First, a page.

You just bought a new car…and it got infected with malware.
You wouldn’t like the sound of it. Neither would we. Certainly, the automaker you bought your new car from will never want to be in the news. However, just like the recent Equifax data breach, there is a good chance—or should we say there are more chances—of such hacks on the new car you bought. As hundreds of thousands of cars come equipped with that latest infotainment system that streams entertainment and information to your car directly, they become an attractive target for hackers.
Welcome to the Connected World
At Infoblox, we have the opportunity to work with customers from a variety of industries. Increasingly, we are engaging with auto manufacturers around the world. As global automakers move to the new era of connected cars to provide the best of breed experience their customers demand, there are multiple issues that surface with respect to network security on which their data centers, drivers, and the entire infrastructure depend on – i.e., the network has become critical business infrastructure more than ever before. In fact, your life may even depend on it when you are driving that connected car.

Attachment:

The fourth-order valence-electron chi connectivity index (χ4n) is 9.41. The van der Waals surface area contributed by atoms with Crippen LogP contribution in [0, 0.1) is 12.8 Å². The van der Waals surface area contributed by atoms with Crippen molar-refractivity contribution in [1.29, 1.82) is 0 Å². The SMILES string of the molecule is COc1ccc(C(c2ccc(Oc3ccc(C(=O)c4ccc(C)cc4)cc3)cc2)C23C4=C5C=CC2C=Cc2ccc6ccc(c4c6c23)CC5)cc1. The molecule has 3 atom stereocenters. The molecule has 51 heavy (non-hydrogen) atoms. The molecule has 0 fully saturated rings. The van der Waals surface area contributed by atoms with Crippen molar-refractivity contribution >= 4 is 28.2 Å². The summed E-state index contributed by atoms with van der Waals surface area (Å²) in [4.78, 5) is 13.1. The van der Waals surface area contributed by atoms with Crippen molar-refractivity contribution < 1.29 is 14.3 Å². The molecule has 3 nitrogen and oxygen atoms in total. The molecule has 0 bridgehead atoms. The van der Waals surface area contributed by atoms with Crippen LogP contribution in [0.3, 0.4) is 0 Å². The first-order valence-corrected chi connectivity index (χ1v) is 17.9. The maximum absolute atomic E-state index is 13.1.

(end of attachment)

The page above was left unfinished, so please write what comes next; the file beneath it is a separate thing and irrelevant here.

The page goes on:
When we initially engage the network and security leaders from these market-leading automakers, we observe three things.
Auto manufacturers are looking to build resilient networks. The connected cars need always-on connectivity as more services become part of everyday usage. While this is not unique to the auto industry, the connection between network resiliency and drivers and passenger safety in every car is new to the auto industry.
Security is top of mind for every organization, but auto manufacturers face a unique risk factor. While most organizations think of security dangers as lost productivity or revenue, the dangers of hacked vehicles can lead to lost lives. Even one incident of a hacked connected car causing a driver’s death can severely damage the manufacturer’s brand. A safety recall associated with a cyberattack would likely be orders of magnitude more consequential than any other recall.